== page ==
I hate mdstat and Linux RAID. There, I said it. The sentiment is more likely a testament to my lack of understanding than the actual worthiness of Linux RAID.
Often times I find that Linux RAID dies upon reboot. I’ve had this happen perhaps a half a dozen times on different servers over the past couple of years. Every time the issue is *not* do to a faulty drive.
Recently, upon a forced reboot (power cycle) of a Linux server, the /home folder would not mount (RAID striped with parity, 3 devices). I went through the logs and customary machinations until I stumbled upon this entry in the /var/log/messages file:
kicking non-fresh sdd1 from array
Searching duckduckgo.com (I’ve given up on Google — I value my privacy too much) I came upon the following snippet (paraphrased). Unfortunately I can no longer find the original web page, so I can’t give credit:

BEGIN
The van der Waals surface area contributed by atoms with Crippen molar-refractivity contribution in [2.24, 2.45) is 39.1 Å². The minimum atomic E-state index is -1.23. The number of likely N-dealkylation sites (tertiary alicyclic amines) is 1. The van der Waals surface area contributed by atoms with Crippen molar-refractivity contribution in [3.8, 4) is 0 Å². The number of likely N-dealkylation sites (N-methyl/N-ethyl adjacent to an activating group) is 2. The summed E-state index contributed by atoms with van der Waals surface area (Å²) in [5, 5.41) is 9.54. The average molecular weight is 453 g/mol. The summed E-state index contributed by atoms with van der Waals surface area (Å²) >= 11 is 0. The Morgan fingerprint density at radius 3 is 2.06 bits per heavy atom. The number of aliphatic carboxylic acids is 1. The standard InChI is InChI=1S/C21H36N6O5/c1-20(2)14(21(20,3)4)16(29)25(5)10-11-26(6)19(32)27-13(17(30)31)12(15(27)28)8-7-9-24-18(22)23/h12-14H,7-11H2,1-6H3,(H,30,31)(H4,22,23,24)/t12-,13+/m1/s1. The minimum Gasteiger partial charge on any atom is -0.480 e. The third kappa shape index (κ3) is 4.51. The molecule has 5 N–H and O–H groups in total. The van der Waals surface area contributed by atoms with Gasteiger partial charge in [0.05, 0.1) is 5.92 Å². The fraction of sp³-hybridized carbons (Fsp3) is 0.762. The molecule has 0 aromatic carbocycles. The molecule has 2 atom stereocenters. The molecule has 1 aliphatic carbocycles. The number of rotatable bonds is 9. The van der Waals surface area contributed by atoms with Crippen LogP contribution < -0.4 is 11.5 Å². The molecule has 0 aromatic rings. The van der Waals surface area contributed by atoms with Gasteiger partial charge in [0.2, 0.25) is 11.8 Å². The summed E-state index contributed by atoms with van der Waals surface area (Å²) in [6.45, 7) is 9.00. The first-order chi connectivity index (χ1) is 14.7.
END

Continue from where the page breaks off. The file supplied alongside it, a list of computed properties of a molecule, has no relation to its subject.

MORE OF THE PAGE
When /proc/mdstat is missing one (or more?) of the devices in the array, try removing then re-adding the device.
This can happen after an unclean shutdown (like a power fail).
/sbin/mdadm /dev/md0 --fail /dev/sda5 --remove /dev/sda5 /sbin/mdadm /dev/md0 --add /dev/sda5 /sbin/mdadm /dev/md1 --fail /dev/sda6 --remove /dev/sda6 /sbin/mdadm /dev/md1 --add /dev/sda6
If this works, /proc/mdstat will show a recovery process indicator.
The recovery process takes a **long** time. At least that was the case on my 2TB drives. I’m talking a full day. The drive was mounted automatically when the recovery started, and users used it. I was concerned that there might be problems since the array was in a recovery process, but I haven’t seen any, save slow performance.